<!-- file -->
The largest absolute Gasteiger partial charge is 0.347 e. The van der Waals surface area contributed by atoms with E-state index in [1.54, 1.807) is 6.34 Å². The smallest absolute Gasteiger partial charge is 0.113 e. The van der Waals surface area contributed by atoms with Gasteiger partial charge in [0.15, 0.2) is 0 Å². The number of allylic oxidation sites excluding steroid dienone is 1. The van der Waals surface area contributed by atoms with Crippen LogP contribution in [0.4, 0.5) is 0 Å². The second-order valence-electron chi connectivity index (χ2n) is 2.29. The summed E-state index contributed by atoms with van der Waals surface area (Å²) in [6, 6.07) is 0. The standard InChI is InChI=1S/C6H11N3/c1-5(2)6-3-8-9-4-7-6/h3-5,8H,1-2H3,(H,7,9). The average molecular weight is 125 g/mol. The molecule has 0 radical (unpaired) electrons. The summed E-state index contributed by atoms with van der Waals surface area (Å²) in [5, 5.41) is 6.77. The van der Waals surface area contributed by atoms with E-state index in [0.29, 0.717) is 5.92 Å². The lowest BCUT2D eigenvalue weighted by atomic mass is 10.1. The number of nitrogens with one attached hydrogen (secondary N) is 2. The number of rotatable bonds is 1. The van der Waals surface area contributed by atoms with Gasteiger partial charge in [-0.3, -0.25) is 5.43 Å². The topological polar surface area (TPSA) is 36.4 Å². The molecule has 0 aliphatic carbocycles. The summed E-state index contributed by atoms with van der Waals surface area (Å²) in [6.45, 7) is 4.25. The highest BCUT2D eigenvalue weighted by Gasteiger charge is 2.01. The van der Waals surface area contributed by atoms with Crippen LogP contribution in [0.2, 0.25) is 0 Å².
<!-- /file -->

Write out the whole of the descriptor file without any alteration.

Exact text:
The largest absolute Gasteiger partial charge is 0.347 e. The van der Waals surface area contributed by atoms with E-state index in [1.54, 1.807) is 6.34 Å². The smallest absolute Gasteiger partial charge is 0.113 e. The van der Waals surface area contributed by atoms with Gasteiger partial charge in [0.15, 0.2) is 0 Å². The number of allylic oxidation sites excluding steroid dienone is 1. The van der Waals surface area contributed by atoms with Crippen LogP contribution in [0.4, 0.5) is 0 Å². The second-order valence-electron chi connectivity index (χ2n) is 2.29. The summed E-state index contributed by atoms with van der Waals surface area (Å²) in [6, 6.07) is 0. The standard InChI is InChI=1S/C6H11N3/c1-5(2)6-3-8-9-4-7-6/h3-5,8H,1-2H3,(H,7,9). The average molecular weight is 125 g/mol. The molecule has 0 radical (unpaired) electrons. The summed E-state index contributed by atoms with van der Waals surface area (Å²) in [5, 5.41) is 6.77. The van der Waals surface area contributed by atoms with E-state index in [0.29, 0.717) is 5.92 Å². The lowest BCUT2D eigenvalue weighted by atomic mass is 10.1. The number of nitrogens with one attached hydrogen (secondary N) is 2. The number of rotatable bonds is 1. The van der Waals surface area contributed by atoms with Gasteiger partial charge in [-0.3, -0.25) is 5.43 Å². The topological polar surface area (TPSA) is 36.4 Å². The molecule has 0 aliphatic carbocycles. The summed E-state index contributed by atoms with van der Waals surface area (Å²) in [6.45, 7) is 4.25. The highest BCUT2D eigenvalue weighted by Gasteiger charge is 2.01. The van der Waals surface area contributed by atoms with Crippen LogP contribution in [0.2, 0.25) is 0 Å².